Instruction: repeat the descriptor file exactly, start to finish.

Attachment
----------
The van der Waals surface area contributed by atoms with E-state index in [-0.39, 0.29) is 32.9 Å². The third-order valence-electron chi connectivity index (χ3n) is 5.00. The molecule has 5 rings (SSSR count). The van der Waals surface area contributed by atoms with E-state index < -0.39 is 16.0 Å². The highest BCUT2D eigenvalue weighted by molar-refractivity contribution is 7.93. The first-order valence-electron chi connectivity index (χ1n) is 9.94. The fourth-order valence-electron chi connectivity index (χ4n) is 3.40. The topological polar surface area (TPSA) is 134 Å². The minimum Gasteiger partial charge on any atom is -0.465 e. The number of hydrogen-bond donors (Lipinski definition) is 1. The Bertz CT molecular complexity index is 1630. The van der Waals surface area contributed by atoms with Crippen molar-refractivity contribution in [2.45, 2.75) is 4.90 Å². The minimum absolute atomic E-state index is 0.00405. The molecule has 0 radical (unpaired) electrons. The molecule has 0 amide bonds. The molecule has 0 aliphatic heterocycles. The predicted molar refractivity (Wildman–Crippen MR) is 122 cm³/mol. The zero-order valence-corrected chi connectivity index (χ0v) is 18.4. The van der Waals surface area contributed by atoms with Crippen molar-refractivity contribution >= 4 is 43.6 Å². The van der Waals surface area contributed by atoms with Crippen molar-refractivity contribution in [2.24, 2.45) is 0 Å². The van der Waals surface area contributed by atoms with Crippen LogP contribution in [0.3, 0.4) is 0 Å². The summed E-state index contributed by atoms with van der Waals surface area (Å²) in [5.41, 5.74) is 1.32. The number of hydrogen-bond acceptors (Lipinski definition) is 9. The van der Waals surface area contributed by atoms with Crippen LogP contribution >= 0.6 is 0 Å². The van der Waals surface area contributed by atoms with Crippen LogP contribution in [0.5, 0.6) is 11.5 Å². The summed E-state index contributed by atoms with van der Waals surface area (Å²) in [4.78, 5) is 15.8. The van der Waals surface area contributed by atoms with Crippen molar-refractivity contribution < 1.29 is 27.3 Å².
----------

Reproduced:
The van der Waals surface area contributed by atoms with E-state index in [-0.39, 0.29) is 32.9 Å². The third-order valence-electron chi connectivity index (χ3n) is 5.00. The molecule has 5 rings (SSSR count). The van der Waals surface area contributed by atoms with E-state index < -0.39 is 16.0 Å². The highest BCUT2D eigenvalue weighted by molar-refractivity contribution is 7.93. The first-order valence-electron chi connectivity index (χ1n) is 9.94. The fourth-order valence-electron chi connectivity index (χ4n) is 3.40. The topological polar surface area (TPSA) is 134 Å². The minimum Gasteiger partial charge on any atom is -0.465 e. The number of hydrogen-bond donors (Lipinski definition) is 1. The Bertz CT molecular complexity index is 1630. The van der Waals surface area contributed by atoms with Crippen molar-refractivity contribution in [2.45, 2.75) is 4.90 Å². The minimum absolute atomic E-state index is 0.00405. The molecule has 0 radical (unpaired) electrons. The molecule has 0 amide bonds. The molecule has 0 aliphatic heterocycles. The predicted molar refractivity (Wildman–Crippen MR) is 122 cm³/mol. The zero-order valence-corrected chi connectivity index (χ0v) is 18.4. The van der Waals surface area contributed by atoms with Crippen molar-refractivity contribution >= 4 is 43.6 Å². The van der Waals surface area contributed by atoms with Crippen molar-refractivity contribution in [2.24, 2.45) is 0 Å². The van der Waals surface area contributed by atoms with Crippen LogP contribution in [0.3, 0.4) is 0 Å². The summed E-state index contributed by atoms with van der Waals surface area (Å²) in [5.41, 5.74) is 1.32. The number of hydrogen-bond acceptors (Lipinski definition) is 9. The van der Waals surface area contributed by atoms with Crippen LogP contribution >= 0.6 is 0 Å². The van der Waals surface area contributed by atoms with Crippen LogP contribution in [0.5, 0.6) is 11.5 Å². The summed E-state index contributed by atoms with van der Waals surface area (Å²) in [4.78, 5) is 15.8. The van der Waals surface area contributed by atoms with Crippen molar-refractivity contribution < 1.29 is 27.3 Å².